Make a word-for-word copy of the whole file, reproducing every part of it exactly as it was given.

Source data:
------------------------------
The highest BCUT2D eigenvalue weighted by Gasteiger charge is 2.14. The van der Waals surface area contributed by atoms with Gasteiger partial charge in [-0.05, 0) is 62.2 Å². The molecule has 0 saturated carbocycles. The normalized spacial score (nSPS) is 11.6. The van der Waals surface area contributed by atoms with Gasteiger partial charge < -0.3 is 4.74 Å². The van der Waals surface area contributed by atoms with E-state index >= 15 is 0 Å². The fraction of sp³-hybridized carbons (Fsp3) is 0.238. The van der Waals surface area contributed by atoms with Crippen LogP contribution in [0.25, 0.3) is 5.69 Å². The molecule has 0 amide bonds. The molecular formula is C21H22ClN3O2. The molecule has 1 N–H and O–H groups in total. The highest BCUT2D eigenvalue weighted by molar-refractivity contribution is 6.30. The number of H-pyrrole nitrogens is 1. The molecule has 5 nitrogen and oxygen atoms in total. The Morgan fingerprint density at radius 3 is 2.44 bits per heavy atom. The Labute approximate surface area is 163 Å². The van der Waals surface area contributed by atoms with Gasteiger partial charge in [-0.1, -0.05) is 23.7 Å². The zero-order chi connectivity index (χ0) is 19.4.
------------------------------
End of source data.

The highest BCUT2D eigenvalue weighted by Gasteiger charge is 2.14. The van der Waals surface area contributed by atoms with Gasteiger partial charge in [-0.05, 0) is 62.2 Å². The molecule has 0 saturated carbocycles. The normalized spacial score (nSPS) is 11.6. The van der Waals surface area contributed by atoms with Gasteiger partial charge < -0.3 is 4.74 Å². The van der Waals surface area contributed by atoms with E-state index >= 15 is 0 Å². The fraction of sp³-hybridized carbons (Fsp3) is 0.238. The van der Waals surface area contributed by atoms with Crippen LogP contribution in [0.25, 0.3) is 5.69 Å². The molecule has 0 amide bonds. The molecular formula is C21H22ClN3O2. The molecule has 1 N–H and O–H groups in total. The highest BCUT2D eigenvalue weighted by molar-refractivity contribution is 6.30. The number of H-pyrrole nitrogens is 1. The molecule has 5 nitrogen and oxygen atoms in total. The Morgan fingerprint density at radius 3 is 2.44 bits per heavy atom. The Labute approximate surface area is 163 Å². The van der Waals surface area contributed by atoms with Gasteiger partial charge in [-0.1, -0.05) is 23.7 Å². The zero-order chi connectivity index (χ0) is 19.4.